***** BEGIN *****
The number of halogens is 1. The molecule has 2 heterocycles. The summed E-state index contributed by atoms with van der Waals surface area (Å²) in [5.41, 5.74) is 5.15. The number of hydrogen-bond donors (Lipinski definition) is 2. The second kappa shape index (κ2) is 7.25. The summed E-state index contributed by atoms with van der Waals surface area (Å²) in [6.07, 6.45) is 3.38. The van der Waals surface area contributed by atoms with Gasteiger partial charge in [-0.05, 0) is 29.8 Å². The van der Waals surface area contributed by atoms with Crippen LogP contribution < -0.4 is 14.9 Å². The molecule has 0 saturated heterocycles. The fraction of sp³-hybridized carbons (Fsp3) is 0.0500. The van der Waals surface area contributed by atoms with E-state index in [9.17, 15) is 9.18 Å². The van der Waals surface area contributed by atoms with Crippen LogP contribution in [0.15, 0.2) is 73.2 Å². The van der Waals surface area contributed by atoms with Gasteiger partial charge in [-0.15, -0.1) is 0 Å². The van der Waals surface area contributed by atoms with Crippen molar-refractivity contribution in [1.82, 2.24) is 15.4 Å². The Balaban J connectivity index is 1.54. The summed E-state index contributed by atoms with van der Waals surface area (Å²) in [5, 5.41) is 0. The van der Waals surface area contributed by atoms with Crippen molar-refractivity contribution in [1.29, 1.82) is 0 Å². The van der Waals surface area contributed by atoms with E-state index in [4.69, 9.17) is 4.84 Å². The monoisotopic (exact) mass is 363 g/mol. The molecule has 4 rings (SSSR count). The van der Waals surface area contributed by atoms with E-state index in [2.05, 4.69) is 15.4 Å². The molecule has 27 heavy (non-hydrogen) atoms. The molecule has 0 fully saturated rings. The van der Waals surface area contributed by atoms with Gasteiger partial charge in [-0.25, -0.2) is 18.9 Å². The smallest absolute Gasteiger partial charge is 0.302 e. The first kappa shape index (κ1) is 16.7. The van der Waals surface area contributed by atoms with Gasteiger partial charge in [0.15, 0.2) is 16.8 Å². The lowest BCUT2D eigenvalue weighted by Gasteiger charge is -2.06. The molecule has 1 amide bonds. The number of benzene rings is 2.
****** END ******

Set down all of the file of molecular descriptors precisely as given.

The number of halogens is 1. The molecule has 2 heterocycles. The summed E-state index contributed by atoms with van der Waals surface area (Å²) in [5.41, 5.74) is 5.15. The number of hydrogen-bond donors (Lipinski definition) is 2. The second kappa shape index (κ2) is 7.25. The summed E-state index contributed by atoms with van der Waals surface area (Å²) in [6.07, 6.45) is 3.38. The van der Waals surface area contributed by atoms with Gasteiger partial charge in [-0.05, 0) is 29.8 Å². The van der Waals surface area contributed by atoms with Crippen LogP contribution < -0.4 is 14.9 Å². The molecule has 0 saturated heterocycles. The fraction of sp³-hybridized carbons (Fsp3) is 0.0500. The van der Waals surface area contributed by atoms with E-state index in [9.17, 15) is 9.18 Å². The van der Waals surface area contributed by atoms with Crippen LogP contribution in [0.15, 0.2) is 73.2 Å². The van der Waals surface area contributed by atoms with Gasteiger partial charge in [-0.15, -0.1) is 0 Å². The van der Waals surface area contributed by atoms with Crippen molar-refractivity contribution in [1.82, 2.24) is 15.4 Å². The Balaban J connectivity index is 1.54. The summed E-state index contributed by atoms with van der Waals surface area (Å²) in [5, 5.41) is 0. The van der Waals surface area contributed by atoms with Crippen molar-refractivity contribution in [1.29, 1.82) is 0 Å². The van der Waals surface area contributed by atoms with E-state index in [4.69, 9.17) is 4.84 Å². The monoisotopic (exact) mass is 363 g/mol. The molecule has 4 rings (SSSR count). The van der Waals surface area contributed by atoms with E-state index in [2.05, 4.69) is 15.4 Å². The molecule has 27 heavy (non-hydrogen) atoms. The molecule has 0 fully saturated rings. The van der Waals surface area contributed by atoms with Gasteiger partial charge in [-0.25, -0.2) is 18.9 Å². The smallest absolute Gasteiger partial charge is 0.302 e. The first kappa shape index (κ1) is 16.7. The van der Waals surface area contributed by atoms with Gasteiger partial charge in [0.15, 0.2) is 16.8 Å². The lowest BCUT2D eigenvalue weighted by Gasteiger charge is -2.06. The molecule has 1 amide bonds. The number of benzene rings is 2.